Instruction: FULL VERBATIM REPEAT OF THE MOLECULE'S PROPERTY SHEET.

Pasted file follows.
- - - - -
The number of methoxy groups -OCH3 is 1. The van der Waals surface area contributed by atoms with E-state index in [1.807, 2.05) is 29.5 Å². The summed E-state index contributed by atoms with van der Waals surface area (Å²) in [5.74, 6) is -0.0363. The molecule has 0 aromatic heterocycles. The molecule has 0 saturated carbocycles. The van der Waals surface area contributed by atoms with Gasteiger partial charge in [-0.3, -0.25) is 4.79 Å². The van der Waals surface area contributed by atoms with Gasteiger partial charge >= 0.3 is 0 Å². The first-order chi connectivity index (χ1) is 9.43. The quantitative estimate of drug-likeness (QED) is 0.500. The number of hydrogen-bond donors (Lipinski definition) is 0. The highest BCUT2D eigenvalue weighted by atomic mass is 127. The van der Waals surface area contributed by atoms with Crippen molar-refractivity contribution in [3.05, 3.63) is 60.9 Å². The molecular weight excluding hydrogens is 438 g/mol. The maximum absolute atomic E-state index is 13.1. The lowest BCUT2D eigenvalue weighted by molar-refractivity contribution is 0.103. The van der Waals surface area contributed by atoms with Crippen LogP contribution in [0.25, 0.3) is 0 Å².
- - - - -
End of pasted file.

The number of methoxy groups -OCH3 is 1. The van der Waals surface area contributed by atoms with E-state index in [1.807, 2.05) is 29.5 Å². The summed E-state index contributed by atoms with van der Waals surface area (Å²) in [5.74, 6) is -0.0363. The molecule has 0 aromatic heterocycles. The molecule has 0 saturated carbocycles. The van der Waals surface area contributed by atoms with Gasteiger partial charge in [-0.3, -0.25) is 4.79 Å². The van der Waals surface area contributed by atoms with Gasteiger partial charge >= 0.3 is 0 Å². The first-order chi connectivity index (χ1) is 9.43. The quantitative estimate of drug-likeness (QED) is 0.500. The number of hydrogen-bond donors (Lipinski definition) is 0. The highest BCUT2D eigenvalue weighted by atomic mass is 127. The van der Waals surface area contributed by atoms with Crippen molar-refractivity contribution in [3.05, 3.63) is 60.9 Å². The molecular weight excluding hydrogens is 438 g/mol. The maximum absolute atomic E-state index is 13.1. The lowest BCUT2D eigenvalue weighted by molar-refractivity contribution is 0.103. The van der Waals surface area contributed by atoms with Crippen LogP contribution in [0.25, 0.3) is 0 Å².